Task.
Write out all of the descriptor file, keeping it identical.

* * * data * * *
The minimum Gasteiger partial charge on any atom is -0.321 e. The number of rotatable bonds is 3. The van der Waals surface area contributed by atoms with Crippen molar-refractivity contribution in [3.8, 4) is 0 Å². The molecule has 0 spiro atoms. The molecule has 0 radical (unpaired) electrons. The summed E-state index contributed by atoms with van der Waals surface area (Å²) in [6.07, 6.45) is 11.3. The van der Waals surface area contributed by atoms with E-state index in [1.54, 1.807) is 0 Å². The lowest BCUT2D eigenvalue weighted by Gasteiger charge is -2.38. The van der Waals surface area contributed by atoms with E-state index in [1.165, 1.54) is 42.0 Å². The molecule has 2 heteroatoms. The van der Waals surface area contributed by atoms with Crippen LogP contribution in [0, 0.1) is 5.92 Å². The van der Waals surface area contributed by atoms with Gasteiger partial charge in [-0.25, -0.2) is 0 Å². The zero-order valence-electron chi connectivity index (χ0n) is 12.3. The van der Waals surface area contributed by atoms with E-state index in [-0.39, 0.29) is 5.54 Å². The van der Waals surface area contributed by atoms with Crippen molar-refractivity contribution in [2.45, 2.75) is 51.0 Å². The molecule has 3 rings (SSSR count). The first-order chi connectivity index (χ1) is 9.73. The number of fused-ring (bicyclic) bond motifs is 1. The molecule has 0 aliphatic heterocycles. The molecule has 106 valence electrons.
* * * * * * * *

The minimum Gasteiger partial charge on any atom is -0.321 e. The number of rotatable bonds is 3. The van der Waals surface area contributed by atoms with Crippen molar-refractivity contribution in [3.8, 4) is 0 Å². The molecule has 0 spiro atoms. The molecule has 0 radical (unpaired) electrons. The summed E-state index contributed by atoms with van der Waals surface area (Å²) in [6.07, 6.45) is 11.3. The van der Waals surface area contributed by atoms with E-state index in [1.54, 1.807) is 0 Å². The lowest BCUT2D eigenvalue weighted by Gasteiger charge is -2.38. The van der Waals surface area contributed by atoms with E-state index in [1.165, 1.54) is 42.0 Å². The molecule has 2 heteroatoms. The van der Waals surface area contributed by atoms with Crippen LogP contribution in [0, 0.1) is 5.92 Å². The van der Waals surface area contributed by atoms with Gasteiger partial charge in [-0.25, -0.2) is 0 Å². The zero-order valence-electron chi connectivity index (χ0n) is 12.3. The van der Waals surface area contributed by atoms with E-state index in [-0.39, 0.29) is 5.54 Å². The van der Waals surface area contributed by atoms with Crippen molar-refractivity contribution in [2.45, 2.75) is 51.0 Å². The molecule has 3 rings (SSSR count). The first-order chi connectivity index (χ1) is 9.73. The number of fused-ring (bicyclic) bond motifs is 1. The molecule has 0 aliphatic heterocycles. The molecule has 106 valence electrons.